These young musicians from the band Ylja, known for their beautiful harmonies and acoustic guitar melodies, will perform some of their favorite Christmas songs.
Christmas in the Living Room
December 11 and 12 at Gamla Bíó (21:00)
For the second year in a row, actor and singer, Þór Breiðfjörð Kristinsson, will entertain with crooner-style Christmas standards with Icelandic lyrics.
Stefán Hilmarsson’s Christmas Concert
December 11 and 16 at Harpa (20:00)
This singer-songwriter, along with special guests will present both songs from his Christmas albums and some classics.
Brought From a Star – Fóstbræður Male Choir Christmas Concert
December 12 at Harpa (17:00)
In this concert the choir will sing traditional and contemporary Christmas carols from Iceland and Sweden as well as works for male choir by Anton Bruckner, Franz Biebl and Eric Whitacre.
Björgvin’s Christmas Guests
December 12 (16:00; 20:00 show is sold out) at Laugardalshöll
This show is like Iceland’s “Hollywood” Christmas concert extravaganza, with the “father of Christmas pop,” Björgvin Halldórsson, singing with a star-studded group of guests.
Christmas at The Iceland Symphony Orchestra
December 12 and 13 at Harpa (14:00 and 16:00 on both days)
This family-friendly performance will focus on the holiday spirit, with Christmas classics at the center of the stage, along with ballet students, a sign language choir, and even a clown as the emcee.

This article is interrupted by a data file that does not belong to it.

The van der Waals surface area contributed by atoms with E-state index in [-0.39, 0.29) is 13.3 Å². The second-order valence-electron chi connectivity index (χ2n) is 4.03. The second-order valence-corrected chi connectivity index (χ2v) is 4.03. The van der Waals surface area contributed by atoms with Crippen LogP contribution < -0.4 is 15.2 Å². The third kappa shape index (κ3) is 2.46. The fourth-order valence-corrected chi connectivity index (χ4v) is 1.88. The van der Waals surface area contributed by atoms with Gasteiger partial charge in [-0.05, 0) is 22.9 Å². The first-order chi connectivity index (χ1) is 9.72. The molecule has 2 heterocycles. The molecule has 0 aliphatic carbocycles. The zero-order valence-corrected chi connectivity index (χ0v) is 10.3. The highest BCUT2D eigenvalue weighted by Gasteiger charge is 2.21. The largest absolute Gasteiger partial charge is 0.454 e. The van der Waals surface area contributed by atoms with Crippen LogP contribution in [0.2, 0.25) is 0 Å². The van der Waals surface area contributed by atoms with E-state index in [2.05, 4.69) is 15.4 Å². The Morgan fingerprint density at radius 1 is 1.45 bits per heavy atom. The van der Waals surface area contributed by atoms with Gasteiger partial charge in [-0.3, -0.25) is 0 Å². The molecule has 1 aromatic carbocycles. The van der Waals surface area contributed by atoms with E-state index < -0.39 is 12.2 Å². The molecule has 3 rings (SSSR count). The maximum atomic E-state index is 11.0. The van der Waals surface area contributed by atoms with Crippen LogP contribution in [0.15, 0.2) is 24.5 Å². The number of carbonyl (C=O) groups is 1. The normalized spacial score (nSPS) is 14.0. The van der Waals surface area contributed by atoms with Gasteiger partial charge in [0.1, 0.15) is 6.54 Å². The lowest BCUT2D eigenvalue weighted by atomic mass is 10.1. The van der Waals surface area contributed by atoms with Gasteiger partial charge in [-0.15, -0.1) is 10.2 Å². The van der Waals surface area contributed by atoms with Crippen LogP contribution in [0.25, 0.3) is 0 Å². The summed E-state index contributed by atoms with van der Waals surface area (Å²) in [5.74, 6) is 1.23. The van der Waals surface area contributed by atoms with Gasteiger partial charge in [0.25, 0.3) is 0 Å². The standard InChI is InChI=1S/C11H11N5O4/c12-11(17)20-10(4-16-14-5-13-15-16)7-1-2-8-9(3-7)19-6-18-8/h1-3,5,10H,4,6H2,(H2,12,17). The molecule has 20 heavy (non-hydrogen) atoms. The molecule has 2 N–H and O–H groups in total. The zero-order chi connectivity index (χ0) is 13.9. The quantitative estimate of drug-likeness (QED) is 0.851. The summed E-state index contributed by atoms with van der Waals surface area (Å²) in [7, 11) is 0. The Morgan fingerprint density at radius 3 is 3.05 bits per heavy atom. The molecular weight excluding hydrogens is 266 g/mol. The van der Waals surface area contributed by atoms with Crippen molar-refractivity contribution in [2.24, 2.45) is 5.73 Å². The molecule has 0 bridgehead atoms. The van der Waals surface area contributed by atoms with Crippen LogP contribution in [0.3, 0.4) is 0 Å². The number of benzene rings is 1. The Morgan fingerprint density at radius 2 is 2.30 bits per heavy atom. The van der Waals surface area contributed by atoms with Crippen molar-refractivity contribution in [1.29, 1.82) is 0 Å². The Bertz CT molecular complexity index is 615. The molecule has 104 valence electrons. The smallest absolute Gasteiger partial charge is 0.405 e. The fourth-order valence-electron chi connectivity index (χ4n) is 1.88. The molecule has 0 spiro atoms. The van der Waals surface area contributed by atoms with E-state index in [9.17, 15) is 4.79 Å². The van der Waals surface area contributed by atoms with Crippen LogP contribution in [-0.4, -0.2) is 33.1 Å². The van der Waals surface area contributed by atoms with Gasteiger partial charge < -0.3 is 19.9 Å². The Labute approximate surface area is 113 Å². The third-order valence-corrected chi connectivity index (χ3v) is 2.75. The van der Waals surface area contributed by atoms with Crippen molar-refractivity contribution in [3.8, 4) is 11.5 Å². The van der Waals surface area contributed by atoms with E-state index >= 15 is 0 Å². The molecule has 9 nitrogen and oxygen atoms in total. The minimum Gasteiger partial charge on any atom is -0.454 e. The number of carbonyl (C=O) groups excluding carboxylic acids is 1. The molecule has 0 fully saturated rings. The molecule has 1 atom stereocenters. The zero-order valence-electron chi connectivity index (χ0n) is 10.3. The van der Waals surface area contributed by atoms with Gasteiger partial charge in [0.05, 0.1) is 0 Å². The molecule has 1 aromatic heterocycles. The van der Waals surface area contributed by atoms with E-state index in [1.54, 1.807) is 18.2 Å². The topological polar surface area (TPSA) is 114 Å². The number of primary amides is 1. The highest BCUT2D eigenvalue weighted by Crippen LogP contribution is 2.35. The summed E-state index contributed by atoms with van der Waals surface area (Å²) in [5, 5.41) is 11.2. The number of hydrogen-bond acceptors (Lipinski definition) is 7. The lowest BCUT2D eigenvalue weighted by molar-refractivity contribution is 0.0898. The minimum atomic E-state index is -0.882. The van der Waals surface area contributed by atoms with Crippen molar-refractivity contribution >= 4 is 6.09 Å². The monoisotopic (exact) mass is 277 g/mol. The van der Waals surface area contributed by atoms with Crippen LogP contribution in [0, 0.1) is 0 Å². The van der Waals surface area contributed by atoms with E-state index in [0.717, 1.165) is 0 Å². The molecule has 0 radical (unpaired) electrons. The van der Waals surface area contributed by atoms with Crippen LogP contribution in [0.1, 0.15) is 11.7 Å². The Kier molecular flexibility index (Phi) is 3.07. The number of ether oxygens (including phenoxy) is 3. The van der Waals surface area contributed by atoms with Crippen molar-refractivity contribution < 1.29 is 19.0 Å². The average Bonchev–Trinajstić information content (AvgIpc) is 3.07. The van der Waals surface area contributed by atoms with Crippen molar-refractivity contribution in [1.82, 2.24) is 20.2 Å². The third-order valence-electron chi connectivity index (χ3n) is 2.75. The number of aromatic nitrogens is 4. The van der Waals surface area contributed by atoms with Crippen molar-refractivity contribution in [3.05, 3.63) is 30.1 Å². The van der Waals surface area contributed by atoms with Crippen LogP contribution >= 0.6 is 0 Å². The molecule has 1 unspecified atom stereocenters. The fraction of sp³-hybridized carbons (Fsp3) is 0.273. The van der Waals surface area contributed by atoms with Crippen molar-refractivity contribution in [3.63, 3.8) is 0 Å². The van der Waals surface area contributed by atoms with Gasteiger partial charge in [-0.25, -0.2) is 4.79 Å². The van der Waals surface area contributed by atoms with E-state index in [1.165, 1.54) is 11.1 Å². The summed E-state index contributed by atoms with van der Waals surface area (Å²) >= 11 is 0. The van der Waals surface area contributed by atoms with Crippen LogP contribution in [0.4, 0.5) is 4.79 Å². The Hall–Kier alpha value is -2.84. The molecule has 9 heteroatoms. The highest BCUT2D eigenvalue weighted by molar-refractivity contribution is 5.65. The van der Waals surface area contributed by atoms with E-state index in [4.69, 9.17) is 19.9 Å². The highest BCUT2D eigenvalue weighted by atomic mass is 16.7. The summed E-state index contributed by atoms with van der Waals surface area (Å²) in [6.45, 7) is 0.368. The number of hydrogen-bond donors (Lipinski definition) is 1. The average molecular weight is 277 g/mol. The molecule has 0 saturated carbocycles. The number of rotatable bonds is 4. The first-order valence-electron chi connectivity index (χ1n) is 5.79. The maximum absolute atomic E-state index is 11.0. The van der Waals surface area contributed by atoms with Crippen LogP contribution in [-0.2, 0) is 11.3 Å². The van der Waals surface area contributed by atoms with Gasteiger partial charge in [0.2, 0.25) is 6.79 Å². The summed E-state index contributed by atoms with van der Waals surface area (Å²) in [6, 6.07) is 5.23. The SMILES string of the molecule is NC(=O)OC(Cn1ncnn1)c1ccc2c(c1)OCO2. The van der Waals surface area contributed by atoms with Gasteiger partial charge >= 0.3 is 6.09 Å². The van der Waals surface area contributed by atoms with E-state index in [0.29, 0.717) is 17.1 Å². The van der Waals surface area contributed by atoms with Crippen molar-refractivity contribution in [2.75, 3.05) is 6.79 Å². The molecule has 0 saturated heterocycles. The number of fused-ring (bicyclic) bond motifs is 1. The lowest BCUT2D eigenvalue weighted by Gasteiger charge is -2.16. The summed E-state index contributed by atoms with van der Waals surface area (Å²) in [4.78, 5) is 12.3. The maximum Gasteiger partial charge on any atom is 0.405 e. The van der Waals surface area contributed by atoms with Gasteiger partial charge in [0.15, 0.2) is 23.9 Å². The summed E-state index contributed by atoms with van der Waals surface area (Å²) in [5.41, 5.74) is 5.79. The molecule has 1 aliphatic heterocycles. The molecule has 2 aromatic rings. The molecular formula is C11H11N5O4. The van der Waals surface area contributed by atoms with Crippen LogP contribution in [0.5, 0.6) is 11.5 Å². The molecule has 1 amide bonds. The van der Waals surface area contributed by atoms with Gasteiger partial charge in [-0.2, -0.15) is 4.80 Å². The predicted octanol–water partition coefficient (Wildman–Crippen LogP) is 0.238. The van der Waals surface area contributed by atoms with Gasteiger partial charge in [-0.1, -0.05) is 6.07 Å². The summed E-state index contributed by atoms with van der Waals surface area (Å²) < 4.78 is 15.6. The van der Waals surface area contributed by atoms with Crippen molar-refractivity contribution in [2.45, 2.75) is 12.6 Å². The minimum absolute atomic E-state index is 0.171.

The Reykjavík Male Choir’s Annual Advent Concert
December 12 (17:00) and 13 (17:00 and 20:00) at Hallgrímskirkja
The choir consists of approximately 80 singers – mostly amateurs of different backgrounds and professions – united in the joy of singing. This performance will feature the renowned soprano soloist Sigrún “Diddú” Hjálmtýsdóttir, along with horns, organ, and kettle drums.
Kristjana Arngrímsdóttir’s Christmas Party
December 13 at Gamla Bíó (20:00)
Kristjana, an extremely versatile artist whose work ranges from folk to tango, will hold her annual concert and sing with her daughter Ösp Eldjárn, and local favorites Sigríður Thorlacius (Hjaltalín) and Valdimar Guðmundsson (Valdimar).
KK & Ellen
December 14 at Fríkirkjan (21:00) and December 21st at Háskólabíó (21:00)
Siblings KK (Kristján Kristjánsson) and Ellen Kristjánsdóttir, both known for performing blues, jazz, and folk, will hold their annual Christmas concert which will mix songs with stories (most likely told in Icelandic).
Múlinn Jazz Club: Múlinn Sextet, ho ho ho!
December 16 at Harpa (21:00)
A sextet playing jazzy versions of well-known Christmas songs, with secret guests on the schedule.
Katla and Bartónar’s Christmas Concert
December 17 at Gamla Bíó (18:00 and 20:00)
Two choirs will unite to present all kinds of Christmas songs, both Icelandic and foreign. The show will benefit Sjónarhóll, a counselling center for parents of children with special needs.